In this episode we delve into the energy challenges facing Europe as it works to replace natural gas cut off by Russia. First, reporter Bastian Benrath visits with retailers in Frankfurt’s famed Christmas market, where cutbacks to the city’s large holiday light displays threaten to sap some of its magic and give shoppers less reason to turn out. Other cities like Zurich, Berlin and London also have trimmed holiday display hours or reduced their size, and Paris is turning off the lights at the Eiffel Tower an hour early.

    What really annoys retailers about this Scrooge-like behavior is that keeping the lights on may expend less energy than powering and heating the markets themselves. As Benrath reports, “in many places, cutting the Christmas lights might actually be more about saving face than actually about saving energy.”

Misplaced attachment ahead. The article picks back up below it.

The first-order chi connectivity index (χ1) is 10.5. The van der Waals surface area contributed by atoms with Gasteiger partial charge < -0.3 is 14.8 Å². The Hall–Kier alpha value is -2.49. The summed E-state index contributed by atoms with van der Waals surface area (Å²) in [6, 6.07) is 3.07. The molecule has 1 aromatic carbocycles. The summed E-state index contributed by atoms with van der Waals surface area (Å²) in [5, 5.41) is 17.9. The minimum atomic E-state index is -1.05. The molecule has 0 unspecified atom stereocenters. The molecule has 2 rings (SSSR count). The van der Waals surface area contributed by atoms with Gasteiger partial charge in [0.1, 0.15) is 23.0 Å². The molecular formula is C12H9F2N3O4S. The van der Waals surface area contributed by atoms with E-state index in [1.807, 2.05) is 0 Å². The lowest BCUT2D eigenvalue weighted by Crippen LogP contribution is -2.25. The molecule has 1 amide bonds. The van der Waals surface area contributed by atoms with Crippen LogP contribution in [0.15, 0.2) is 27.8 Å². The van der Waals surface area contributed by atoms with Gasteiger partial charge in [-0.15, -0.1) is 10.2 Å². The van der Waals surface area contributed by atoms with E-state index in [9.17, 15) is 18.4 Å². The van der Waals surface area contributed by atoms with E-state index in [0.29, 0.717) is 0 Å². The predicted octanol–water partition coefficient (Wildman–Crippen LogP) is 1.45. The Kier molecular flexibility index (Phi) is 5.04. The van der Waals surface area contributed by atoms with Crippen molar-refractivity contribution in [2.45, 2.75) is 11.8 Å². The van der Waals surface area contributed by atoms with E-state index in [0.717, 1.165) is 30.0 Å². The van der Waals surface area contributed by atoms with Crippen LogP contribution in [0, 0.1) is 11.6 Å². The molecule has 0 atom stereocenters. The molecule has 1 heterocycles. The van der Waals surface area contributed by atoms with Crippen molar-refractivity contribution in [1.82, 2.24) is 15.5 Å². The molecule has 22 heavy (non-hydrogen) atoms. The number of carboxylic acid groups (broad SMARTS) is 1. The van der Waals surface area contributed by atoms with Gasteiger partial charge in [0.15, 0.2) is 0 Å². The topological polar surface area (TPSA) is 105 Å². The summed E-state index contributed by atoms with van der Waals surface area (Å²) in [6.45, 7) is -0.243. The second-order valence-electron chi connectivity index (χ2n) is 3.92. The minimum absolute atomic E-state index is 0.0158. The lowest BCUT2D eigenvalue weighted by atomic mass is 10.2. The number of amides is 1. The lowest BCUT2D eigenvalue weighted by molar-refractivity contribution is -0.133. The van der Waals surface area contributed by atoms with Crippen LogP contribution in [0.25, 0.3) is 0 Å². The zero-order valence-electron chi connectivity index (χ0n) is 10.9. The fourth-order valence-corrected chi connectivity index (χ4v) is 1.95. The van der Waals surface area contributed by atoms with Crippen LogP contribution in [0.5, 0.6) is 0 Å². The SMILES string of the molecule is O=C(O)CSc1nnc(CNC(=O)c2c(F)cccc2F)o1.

In a follow-up discussion, host Stephanie Flanders talks European energy with Maeva Cousin, Bloomberg’s senior euro-area economist, and Bloomberg Opinion columnist Javier Blas. The continent appears ready to confront the winter without mass shortages of gas, thanks in part to forecasts that were overly pessimistic, reduced demand from China and relatively mild European weather, Cousin says. Still, Blas warns that the continent isn’t out of the woods yet. In the short term, a harsher winter than forecast could still lead to blackouts. In the long term, Europe’s high energy costs could persuade companies to relocate to places with cheaper costs, like Texas.

    Finally, reporter Colum Murphy reflects on the protests over China’s “Covid zero” policy. The plight of residents stuck in lockdowns there has come into stark focus. While images of jubilant crowds at World Cup soccer games flicker on TV screens, “at home in China the people are living in strict conditions,” Murphy says. And for President Xi Jinping, the protests are a huge embarrassment, coming “just after receiving the backing of the whole party.”